Proven tips to make the best performance dashboards

Although good data is the heart of a performance dashboard, agencies should not underestimate the importance of good design, according to a new report. 

They have many choices. For example, the design could be a map, like on, or a series of colorful dials, such as the U.S. Patent and Trademark Office’s dashboard.

But agencies should avoid creating a dashboard that looks like grids of numbers or other approaches that appear to the eye to be masses of text and data without any visual appeal, according to a report on best practices for federal performance dashboards from the IBM Center for the Business of Government.

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In defense of IT dashboards

Dashboard design is important and federal agencies should share best practices on their successful designs, recommended Sukumar Ganapati, author of the report and associate professor at Florida International University.

“Although design may be idiosyncratic and vary based on technical capacity within the organization, a set of best practices or standards would enhance design quality,” Ganapati wrote in the report.

Ganapati gave kudos to the patent office’s Data Visualization Center dashboard, which he calls “visually rich,” but he was less complimentary of the Food and Drug Administration’s TRACK dashboards, which he describes as “essentially tables.”

The author suggested that federal authorities create a website with standardized guidelines for dashboard best practices, along with focus groups to further hone the guidelines and gauge usability of the dashboards.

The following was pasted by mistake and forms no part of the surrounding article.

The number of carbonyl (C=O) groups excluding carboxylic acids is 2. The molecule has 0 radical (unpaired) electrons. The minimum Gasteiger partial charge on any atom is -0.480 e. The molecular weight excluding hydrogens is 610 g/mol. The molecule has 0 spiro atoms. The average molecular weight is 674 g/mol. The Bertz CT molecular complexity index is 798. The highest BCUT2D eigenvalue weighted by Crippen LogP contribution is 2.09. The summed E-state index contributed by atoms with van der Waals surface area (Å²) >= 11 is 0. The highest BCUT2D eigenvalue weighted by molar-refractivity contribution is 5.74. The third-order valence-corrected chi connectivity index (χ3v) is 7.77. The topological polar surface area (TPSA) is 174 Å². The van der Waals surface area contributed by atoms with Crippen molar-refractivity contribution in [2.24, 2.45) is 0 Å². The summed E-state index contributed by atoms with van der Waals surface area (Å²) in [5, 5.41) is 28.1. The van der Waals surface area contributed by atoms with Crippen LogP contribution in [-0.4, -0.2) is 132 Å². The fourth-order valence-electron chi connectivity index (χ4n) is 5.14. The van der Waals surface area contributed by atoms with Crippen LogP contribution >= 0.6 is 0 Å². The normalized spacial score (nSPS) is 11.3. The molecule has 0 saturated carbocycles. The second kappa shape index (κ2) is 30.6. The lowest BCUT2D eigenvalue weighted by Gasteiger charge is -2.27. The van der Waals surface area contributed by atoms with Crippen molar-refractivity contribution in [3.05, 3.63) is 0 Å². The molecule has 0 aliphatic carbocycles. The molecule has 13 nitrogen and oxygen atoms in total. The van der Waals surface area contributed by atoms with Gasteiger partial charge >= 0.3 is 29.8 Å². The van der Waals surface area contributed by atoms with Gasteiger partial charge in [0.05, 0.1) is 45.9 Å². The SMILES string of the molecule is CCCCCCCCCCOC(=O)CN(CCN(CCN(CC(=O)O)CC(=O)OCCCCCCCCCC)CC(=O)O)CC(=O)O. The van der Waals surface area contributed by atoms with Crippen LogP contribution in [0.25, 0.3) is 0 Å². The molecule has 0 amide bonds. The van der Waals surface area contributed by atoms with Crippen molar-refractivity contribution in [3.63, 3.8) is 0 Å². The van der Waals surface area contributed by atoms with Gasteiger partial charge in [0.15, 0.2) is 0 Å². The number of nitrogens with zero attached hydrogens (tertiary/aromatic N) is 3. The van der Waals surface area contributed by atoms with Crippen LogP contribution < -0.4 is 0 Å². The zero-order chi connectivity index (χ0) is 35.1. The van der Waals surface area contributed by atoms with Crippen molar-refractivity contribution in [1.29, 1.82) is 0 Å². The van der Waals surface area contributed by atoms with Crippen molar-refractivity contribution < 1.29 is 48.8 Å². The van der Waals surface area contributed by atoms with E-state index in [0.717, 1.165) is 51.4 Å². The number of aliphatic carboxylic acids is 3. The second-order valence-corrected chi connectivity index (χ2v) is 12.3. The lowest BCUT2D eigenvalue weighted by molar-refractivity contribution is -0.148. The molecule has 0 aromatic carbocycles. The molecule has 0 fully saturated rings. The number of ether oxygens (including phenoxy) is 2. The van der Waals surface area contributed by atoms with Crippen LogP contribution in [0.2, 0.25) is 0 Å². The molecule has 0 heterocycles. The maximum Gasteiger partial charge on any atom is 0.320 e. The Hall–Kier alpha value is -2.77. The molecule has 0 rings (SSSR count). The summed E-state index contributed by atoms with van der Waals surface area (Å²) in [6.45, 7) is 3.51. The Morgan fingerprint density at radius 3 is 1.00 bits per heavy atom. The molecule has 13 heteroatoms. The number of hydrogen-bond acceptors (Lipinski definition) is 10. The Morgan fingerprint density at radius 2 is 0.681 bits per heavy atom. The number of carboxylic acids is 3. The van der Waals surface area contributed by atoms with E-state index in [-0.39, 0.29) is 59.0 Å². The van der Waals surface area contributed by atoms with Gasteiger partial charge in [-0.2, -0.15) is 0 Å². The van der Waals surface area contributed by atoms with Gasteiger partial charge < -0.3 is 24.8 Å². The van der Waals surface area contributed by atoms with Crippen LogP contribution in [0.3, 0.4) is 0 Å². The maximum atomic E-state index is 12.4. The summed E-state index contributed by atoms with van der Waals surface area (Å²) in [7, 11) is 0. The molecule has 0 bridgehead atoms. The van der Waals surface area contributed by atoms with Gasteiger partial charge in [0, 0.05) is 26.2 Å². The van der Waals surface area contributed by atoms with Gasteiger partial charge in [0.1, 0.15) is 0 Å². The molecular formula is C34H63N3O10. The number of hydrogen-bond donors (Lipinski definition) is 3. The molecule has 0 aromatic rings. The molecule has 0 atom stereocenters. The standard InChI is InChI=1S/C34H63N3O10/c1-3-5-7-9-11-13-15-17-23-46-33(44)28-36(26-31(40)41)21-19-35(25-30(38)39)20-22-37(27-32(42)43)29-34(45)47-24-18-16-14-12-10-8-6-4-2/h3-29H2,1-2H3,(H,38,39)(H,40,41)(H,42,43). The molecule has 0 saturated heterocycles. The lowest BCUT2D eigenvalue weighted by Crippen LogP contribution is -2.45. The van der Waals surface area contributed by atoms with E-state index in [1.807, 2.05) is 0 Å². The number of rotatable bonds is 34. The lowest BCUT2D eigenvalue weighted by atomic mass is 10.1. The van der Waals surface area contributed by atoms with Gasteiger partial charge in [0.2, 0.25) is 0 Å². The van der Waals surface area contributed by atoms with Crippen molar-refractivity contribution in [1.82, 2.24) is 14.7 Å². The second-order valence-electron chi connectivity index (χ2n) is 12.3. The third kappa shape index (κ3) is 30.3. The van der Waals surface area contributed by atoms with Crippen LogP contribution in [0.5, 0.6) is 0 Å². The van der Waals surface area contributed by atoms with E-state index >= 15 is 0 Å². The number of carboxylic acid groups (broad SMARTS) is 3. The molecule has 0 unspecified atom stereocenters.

The report also recommends that federal agencies adopt standard data schemas, such as Extensible Business Reporting Language, and maintain high data quality. Without high-quality data, performance measures on the dashboards are compromised and credibility of the dashboard could be damaged, the author wrote.

Standard data definitions and training of key agency personnel are also needed to maintain high-quality data.

Agencies also need to be strategic in their development and use of dashboards, aligning their performance measures to organizational goals and considering who is in their audience, the report said.

“Dashboards are only tools to visualize performance data,” Ganapati wrote. “Their effectiveness depends on how organizations use them to enhance internal performance and external accountability and transpar­ency. Organizations should be cognizant of both the strengths and weaknesses of dashboards.”

About the Author

Alice Lipowicz is a staff writer covering government 2.0, homeland security and other IT policies for Federal Computer Week.

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Reader comments

Wed, Oct 12, 2011

Dashboards are all the rage, the fancier the better,and IT companies love them all the way to the bank. Dashboards may be useful, but they have many pitfalls and hidden costs. The data streams needed to support dashboards are more often than not expected to appear at no cost other than the cost of putting the dashboard in place. The personnel needed to validate the quality of that data are almost never included in the cost of the system. And the effectiveness of having a good or bad dashboard in almost never evaluated.

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